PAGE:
**Problem:** Let \(0<x_1\leq x_2\ldots\leq x_{n-2}\leq x_{n-1}\leq x_n\) with \(n\geq 2\) and

\[\sum_{k=1}^n\frac{1}{x_k+1}=1.\]

Show that

\[\sum_{k=1}^n\frac{1}{\sqrt{x_k}}\leq\frac{1}{n-1}\left(\sum_{k=1}^n\sqrt{x_k}\right).\]

No vote yet

1 vote

×

Problem Loading...

Note Loading...

Set Loading...

## Comments

Sort by:

TopNewestSolution:It suffices to show that\[n\left(\sum_{k=1}^n\frac{1}{\sqrt{x_k}}\right)\leq\sum_{k=1}^n\left(\sqrt{x_k}+\frac{1}{\sqrt{x_k}}\right),\]

or equivalently

\[n\left(\sum_{k=1}^n\frac{1}{\sqrt{x_k}}\right)\leq\left(\sum_{k=1}^n\frac{x_k+1}{\sqrt{x_k}}\right)\left(\sum_{k=1}^n\frac{1}{x_k+1}\right).\]

Consider the function \(f(x)=\sqrt{x}+\frac{1}{\sqrt{x}}=\frac{x+1}{\sqrt{x}}, x\in(0,+ \infty).\) It is easy to verify that \(f\) is non-decreasing on \((1,+\infty)\) and that \(f(x)=f\left(\frac{1}{x}\right)\) for all \(x>0.\) Furthermore, from the given conditions, it follows that only \(x_1\) can be less than \(1\) and that \(\frac{1}{x_2+1} \leq 1-\frac{1}{x_1+1}=\frac{x_1}{x_1+1}.\) Hence, \(\frac{1}{x_1}\leq x_2.\) It is now clear that (for both cases \(1\leq x_1\) and \(x<1\)) that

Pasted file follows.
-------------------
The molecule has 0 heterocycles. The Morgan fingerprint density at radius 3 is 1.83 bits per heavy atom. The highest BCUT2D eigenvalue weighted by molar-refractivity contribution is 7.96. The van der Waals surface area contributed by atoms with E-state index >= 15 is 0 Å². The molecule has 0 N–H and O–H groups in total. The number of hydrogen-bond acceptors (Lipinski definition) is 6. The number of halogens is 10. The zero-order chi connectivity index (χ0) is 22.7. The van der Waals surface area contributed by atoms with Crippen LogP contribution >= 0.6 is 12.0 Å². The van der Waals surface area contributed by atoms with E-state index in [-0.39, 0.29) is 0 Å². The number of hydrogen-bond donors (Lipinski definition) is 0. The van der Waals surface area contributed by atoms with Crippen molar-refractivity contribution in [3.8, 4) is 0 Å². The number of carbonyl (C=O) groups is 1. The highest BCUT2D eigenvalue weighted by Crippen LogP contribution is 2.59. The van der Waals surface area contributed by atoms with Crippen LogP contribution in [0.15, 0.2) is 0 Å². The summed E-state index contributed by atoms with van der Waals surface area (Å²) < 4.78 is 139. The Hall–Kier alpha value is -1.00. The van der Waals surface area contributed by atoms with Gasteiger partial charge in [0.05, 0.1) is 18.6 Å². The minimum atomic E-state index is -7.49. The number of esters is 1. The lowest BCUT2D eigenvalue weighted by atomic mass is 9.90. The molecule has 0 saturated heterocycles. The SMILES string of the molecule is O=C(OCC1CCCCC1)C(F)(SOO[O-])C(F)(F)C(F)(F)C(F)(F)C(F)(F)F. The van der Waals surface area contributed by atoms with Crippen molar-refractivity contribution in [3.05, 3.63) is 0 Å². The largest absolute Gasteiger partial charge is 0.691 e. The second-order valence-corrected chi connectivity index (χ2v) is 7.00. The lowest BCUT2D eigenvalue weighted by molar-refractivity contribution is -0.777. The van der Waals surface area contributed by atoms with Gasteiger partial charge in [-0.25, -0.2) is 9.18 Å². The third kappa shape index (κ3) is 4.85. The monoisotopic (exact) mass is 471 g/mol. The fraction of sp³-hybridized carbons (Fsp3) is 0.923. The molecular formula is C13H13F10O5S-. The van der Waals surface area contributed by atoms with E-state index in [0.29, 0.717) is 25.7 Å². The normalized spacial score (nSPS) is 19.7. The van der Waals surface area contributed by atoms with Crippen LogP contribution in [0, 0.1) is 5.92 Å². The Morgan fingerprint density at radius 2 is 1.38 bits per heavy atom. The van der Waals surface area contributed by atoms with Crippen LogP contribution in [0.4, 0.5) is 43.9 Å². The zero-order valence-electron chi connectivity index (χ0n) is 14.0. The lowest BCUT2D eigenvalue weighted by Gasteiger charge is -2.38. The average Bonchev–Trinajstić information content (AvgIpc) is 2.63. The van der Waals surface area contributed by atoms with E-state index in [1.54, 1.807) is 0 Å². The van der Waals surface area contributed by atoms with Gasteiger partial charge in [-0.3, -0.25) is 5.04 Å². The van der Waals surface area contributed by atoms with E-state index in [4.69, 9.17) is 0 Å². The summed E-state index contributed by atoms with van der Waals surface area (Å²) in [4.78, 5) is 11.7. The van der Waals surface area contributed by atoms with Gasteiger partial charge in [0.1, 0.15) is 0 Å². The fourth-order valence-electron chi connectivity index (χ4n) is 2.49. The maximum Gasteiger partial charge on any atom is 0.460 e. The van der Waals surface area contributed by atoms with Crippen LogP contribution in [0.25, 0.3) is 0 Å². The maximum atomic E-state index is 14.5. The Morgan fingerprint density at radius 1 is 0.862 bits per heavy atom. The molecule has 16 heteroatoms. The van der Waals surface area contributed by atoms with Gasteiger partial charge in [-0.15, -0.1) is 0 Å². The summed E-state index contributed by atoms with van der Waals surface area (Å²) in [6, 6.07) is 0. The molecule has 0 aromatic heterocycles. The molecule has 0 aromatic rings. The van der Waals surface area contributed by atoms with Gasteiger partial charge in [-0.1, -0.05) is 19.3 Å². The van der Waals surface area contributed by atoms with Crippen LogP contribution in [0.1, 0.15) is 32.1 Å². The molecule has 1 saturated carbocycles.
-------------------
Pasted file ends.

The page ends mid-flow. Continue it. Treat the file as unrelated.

\[f(x_1)=f\left(\frac1{x_1}\right) \leq f(x_2)\leq \ldots \leq f(x_n).\]

This means that the sequence \(\left(\frac{x_k+1}{x_k}\right)_{k=1}^n\) is non-decreasing. Thus, by Chebyshev's inequality, we have

\[n\left(\sum_{k=1}^n\frac{1}{\sqrt{x_k}}\right)\leq\left(\sum_{k=1}^n\frac{x_k+1}{\sqrt{x_k}}\right)\left(\sum_{k=1}^n\frac{1}{x_k+1}\right),\]

and we are done.

Equality is attained if and only if \(\frac{1}{x_1+1} = \ldots = \frac{1}{x_n+1},\) or \(\frac{x_1+1}{\sqrt{x_1}}=\ldots = \frac{x_n+1}{\sqrt{x_n}},\) which implies that \(x_1=x_2=\ldots=x_n.\) Thus equality holds if and only if \(x_1=x_2=\ldots=x_n=n-1._\square\)

Log in to reply